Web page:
Being Square To the Puck
Squareness to the puck means having as much surface area of the goalie available to stop the puck. You can be on angle, but if you are not square the puck can zip by an area you thought you had covered. The best way to think about being square is to draw a perpendicular line in reference to the imaginary line you created for being on angle. You want your shoulders, hips, arms, and legs to cut through this perpendicular line.

When you also have active, forward hand placement in conjunction with being square you now are exposing the maximum surface area possible to the puck. By combining squareness with being on angle you reduce the chances of needing to make a desperation reach save, increase your chances of making the save, be situated better for rebound control, and trap the puck better.

Correct Depth
Let’s say you are on angle and you are square to the puck but you are too deep in the net. Just be aware that the size of the goaltender contributes to how deep they can play and still take up the same amount of space. In general, the deeper you play in net the more net you expose to the shooter and puck. The further out you play not only reduces the amount of exposed net but also cuts down the time the shooter has to react and take a shot.

If you are on angle and square but too deep in net the shooter will be able to snipe the areas above both shoulders and to the outside of your leg pads. By misreading the angle of the shot coming and thinking it is coming low when it is actually high, being too deep will cause the puck to go right over you and in. However, if you are at the correct depth the puck will hit your head, shoulders, or chest. Playing too deep will also increase the chance you need to make a desperation save.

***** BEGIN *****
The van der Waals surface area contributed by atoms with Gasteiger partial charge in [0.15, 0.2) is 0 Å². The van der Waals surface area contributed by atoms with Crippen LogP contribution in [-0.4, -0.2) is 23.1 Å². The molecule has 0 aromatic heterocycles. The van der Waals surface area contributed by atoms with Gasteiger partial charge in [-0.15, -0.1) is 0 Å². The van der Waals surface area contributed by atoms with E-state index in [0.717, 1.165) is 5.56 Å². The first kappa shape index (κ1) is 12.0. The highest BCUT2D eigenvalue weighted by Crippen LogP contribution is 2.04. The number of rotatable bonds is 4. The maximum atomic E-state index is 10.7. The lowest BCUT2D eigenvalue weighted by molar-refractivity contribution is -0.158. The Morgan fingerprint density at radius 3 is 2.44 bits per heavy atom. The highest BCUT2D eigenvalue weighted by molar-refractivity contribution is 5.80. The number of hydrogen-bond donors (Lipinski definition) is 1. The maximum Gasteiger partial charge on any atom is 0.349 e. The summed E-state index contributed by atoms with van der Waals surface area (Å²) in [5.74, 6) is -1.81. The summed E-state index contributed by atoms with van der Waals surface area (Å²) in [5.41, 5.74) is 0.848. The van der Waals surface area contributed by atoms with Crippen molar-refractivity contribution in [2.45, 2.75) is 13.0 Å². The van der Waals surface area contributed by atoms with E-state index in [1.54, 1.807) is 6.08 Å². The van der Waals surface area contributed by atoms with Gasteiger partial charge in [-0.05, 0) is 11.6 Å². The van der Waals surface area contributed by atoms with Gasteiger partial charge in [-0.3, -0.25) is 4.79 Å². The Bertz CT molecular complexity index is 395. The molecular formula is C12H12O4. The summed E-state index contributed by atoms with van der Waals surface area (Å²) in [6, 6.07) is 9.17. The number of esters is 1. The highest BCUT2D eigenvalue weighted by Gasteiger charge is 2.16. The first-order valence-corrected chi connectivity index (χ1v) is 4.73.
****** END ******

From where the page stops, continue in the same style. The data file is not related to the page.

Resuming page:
Putting it All Together
Whenever the play starts to develop in your zone make sure to execute the three principles of being in the proper position: On angle, squareness, and depth. By combining all three you give yourself the best opportunity to make the save.

We all know that the game of hockey is not static and players don’t always come in on a straight line. There are 7 to 9 (depending on ice or roller) other players on the rink moving around trying to get open or trying to prevent someone from getting open. The opposing team could pass the puck around from deep in the zone out to the point. Someone can setup right in front of you hoping to get a tip in or backdoor goal.

Always keep a laser focus on the puck and track it wherever it goes. As it moves around the zone readjust your angle, squareness, and depth. Take notice of where the other players are and try to anticipate the game situations right before they unfold. Believe me this is easier said than done but by practicing these 3 aspects of our position over time you will not have to think about it and you will get into position automatically.

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  1. February 1, 2012 at 4:03 pm